And the previous experiences that are now coming to light form a strong argument for getting the swine flu vaccine, Treanor added.
The U.S. Centers for Disease Control and Prevention has much more on H1N1 influenza.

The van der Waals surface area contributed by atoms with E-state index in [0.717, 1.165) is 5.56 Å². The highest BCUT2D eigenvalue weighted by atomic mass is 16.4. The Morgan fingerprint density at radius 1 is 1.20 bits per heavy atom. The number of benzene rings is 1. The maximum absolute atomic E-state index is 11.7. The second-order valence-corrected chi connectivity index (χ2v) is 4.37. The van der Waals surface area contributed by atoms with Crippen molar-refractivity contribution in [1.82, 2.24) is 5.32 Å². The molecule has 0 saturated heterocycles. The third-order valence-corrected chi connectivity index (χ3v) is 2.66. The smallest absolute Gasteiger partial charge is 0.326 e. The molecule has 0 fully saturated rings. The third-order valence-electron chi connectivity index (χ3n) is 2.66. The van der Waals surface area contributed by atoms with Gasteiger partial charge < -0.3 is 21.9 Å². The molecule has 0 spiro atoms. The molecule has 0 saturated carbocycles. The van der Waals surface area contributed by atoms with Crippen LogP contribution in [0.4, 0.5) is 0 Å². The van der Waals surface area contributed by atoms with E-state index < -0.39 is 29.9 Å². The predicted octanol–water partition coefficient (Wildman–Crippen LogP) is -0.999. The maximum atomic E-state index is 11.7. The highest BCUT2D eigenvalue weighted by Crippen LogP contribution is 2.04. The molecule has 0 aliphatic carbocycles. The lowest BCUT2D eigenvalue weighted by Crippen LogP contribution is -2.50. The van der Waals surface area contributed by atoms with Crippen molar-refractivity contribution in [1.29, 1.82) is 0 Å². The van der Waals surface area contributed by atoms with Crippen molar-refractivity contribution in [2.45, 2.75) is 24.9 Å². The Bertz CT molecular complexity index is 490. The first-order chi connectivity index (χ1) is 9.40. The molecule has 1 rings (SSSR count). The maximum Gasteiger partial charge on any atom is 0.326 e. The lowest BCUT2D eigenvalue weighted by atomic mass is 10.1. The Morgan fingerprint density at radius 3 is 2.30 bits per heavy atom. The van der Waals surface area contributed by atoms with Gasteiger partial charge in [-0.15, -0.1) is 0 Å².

SOURCES: Anand Kumar, M.D., intensivist, Winnipeg Regional Health Authority, and associate professor, critical care and infectious disease, University of Manitoba, Winnipeg, Canada; Tamara R. Kuittinen, M.D. emergency physician, Lenox Hill Hospital, New York City; John J. Treanor, M.D., professor, medicine and microbiology and immunology, University of Rochester Medical Center, Rochester, N.Y.; Nathan Litman, MD, director, pediatrics, and chief, pediatric infectious diseases, Children's Hospital, Montefiore Medical Center, New York City; Edward Walsh, M.D., professor, medicine, University of Rochester Medical Center, and chief, infectious diseases, Rochester General Hospital, Rochester, N.Y.; Nov. 4, 2009, Journal of the American Medical Association
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